So in a few weeks, I’m hitting my Year of Jubilee, as they say: the big 5-0.

As the calendar months and weeks and soon days keep flipping toward The Day, I am grinning because I can’t quite shake the memory of when I was six years old, and my parents had packed up our things and my sister and me, and we hopped in the car to drive to my aunt’s for her 50th birthday celebration.

I could not wrap my mind around someone being 50 years old.


Low. Whistle.

After mulling the concept for an hour down the road, I finally said, completely astonished, to my parents in the front seat, “So….that means that Auntie Es is a half century old, right?!”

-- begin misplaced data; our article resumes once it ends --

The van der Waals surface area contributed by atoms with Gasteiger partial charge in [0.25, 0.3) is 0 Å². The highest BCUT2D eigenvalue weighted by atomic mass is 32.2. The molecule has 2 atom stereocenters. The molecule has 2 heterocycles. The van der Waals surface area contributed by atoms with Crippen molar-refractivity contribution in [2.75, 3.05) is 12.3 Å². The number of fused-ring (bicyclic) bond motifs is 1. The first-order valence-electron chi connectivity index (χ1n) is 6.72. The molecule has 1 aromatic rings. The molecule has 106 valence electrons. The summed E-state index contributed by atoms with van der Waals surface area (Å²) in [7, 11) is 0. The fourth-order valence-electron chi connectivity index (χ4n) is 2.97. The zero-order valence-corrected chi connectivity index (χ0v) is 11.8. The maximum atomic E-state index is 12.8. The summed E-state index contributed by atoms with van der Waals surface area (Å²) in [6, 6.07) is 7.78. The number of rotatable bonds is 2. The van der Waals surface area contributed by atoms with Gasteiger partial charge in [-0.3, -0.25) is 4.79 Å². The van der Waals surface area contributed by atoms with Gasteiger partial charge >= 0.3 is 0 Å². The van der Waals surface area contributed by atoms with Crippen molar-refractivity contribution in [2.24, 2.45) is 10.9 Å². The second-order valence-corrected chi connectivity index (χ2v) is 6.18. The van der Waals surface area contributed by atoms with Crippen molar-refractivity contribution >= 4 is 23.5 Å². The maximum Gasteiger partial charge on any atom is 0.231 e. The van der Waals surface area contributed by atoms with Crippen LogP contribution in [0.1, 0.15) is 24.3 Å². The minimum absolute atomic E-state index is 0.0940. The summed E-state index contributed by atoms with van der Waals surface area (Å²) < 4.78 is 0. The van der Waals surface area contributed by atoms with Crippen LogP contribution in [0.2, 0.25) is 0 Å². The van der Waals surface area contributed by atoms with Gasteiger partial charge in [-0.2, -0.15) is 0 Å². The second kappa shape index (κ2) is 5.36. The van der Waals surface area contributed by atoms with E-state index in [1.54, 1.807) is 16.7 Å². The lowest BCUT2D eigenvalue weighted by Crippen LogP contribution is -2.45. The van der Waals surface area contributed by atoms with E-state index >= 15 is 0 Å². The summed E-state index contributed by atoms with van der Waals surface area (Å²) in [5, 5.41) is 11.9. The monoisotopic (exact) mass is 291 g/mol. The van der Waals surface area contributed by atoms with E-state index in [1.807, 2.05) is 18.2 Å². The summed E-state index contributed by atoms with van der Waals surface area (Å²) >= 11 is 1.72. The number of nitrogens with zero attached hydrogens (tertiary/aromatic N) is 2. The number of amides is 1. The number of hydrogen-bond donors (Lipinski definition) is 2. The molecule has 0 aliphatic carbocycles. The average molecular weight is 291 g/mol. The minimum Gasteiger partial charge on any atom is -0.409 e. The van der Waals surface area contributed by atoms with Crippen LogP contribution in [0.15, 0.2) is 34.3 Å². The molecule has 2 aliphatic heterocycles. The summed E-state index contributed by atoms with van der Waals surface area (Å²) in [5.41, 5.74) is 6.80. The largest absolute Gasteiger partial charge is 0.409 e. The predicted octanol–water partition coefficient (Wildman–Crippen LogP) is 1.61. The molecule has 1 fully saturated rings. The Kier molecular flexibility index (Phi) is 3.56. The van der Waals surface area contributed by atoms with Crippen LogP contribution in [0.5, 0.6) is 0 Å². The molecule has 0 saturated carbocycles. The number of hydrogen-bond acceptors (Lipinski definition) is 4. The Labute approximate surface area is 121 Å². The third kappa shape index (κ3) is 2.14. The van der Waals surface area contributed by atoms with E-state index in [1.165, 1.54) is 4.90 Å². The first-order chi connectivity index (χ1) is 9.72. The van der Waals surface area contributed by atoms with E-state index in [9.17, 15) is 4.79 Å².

They laughed and made me promise on the spot to ask her myself, as soon as we got to the party.

I’m already planning on raising one to her in absentia, and in belated apology and solidarity.


So biblically, a Year of Jubilee was set aside every 50 years (though there is some argument about it being every 49–doesn’t matter, because regardless, I’m totally in the zone) to allow the land to rest, the slaves to be set free, and debts to be resolved.

There’s quite a beautiful piece on it that you can find here through the Episcopal Church website.

The celebration was announced when someone blew through a shofar, a ceremonial ram’s horn, on Yom Kippur, the Day of Atonement.  “Ram” is  “yobhel” in Hebrew, which is one etymological source for our present word “Jubilee.”